By Ronald Blythe
Woven from the phrases of the population of a small Suffolk village within the Sixties, Akenfield is a masterpiece of twentieth-century English literature, a scrupulously saw and deeply affecting portrait of a spot and folks and a now vanished lifestyle. Ronald Blythe’s fantastic booklet increases enduring questions on the family members among reminiscence and modernity, nature and human nature, silence and speech.
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Extra resources for Akenfield: Portrait of an English Village
A few highly visible social scientists such as Charles Murray, Arthur Jensen, Pierre van den Berghe, and Edward O. Wilson still conceive of race as a biological or primordial category. However, they are in a minority and are severely criticized by most people in academia. 52. For an example of this view, see Yehudi O. Webster, The Racialization of America (New York: St. Martin’s, 1992). However, this view is much more extensive and has been publicly stated by radical scholars such as Todd Gitlin.
119–50 (Tuscaloosa: University of Alabama Press, 1991); Paul M. Sniderman and Edward G. : Harvard University Press, 1997). See also AntiDefamation League, Highlights from the Anti-Defamation League Survey on Racial Attitudes in America (New York: Anti-Defamation League, 1993). 27. Paul B. Sheatsley, ‘‘White Attitudes toward the Negro,’’ in The Negro Ameri- 20 Chapter 1 can, edited by Talcott Parsons and Kenneth B. Clark, 303–24 (Boston: Beacon, 1966), 323. 28. Glenn Firebaugh and Kenneth E. Davis, ‘‘Trends in Antiblack Prejudice, 1972–1984: Region and Cohort Effects,’’ American Journal of Sociology 94 (1988): 251–72; Paul M.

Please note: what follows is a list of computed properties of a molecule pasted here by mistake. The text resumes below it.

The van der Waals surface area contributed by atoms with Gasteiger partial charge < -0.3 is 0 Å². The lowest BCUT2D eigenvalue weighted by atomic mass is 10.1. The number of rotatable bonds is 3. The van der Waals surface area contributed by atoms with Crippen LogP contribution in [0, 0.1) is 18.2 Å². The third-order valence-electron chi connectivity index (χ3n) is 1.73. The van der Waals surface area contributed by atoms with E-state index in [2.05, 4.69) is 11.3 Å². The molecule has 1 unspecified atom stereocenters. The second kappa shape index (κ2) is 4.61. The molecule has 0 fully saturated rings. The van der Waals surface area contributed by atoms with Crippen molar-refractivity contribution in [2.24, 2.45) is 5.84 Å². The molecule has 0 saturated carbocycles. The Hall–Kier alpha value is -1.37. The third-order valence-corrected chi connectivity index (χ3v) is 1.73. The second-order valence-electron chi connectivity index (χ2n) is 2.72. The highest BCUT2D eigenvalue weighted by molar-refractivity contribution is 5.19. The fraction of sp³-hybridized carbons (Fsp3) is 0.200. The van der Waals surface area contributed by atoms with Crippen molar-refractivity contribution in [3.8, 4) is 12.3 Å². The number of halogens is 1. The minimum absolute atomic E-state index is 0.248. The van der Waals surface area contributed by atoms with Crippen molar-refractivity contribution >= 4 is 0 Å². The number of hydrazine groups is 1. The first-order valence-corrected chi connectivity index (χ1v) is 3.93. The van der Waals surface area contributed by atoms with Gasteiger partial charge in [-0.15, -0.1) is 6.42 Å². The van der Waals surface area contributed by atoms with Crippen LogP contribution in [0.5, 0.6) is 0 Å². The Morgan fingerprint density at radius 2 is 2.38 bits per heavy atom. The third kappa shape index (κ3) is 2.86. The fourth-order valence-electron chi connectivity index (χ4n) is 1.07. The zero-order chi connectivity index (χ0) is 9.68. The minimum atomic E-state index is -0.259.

For instance, a recent nationwide survey found that 66 percent of whites thought the disadvantaged status of blacks in America was due to blacks’ welfare dependency and 63 percent thought blacks lacked the motivation to improve their socioeconomic status. Tom W. Smith, ‘‘Intergroup Relations in Contemporary America,’’ in Intergroup Relations in the United States: Research Perspectives, edited by Wayne Winborne and Renae Cohen, 69–106 (New York: National Conference for Community and Justice, 2000).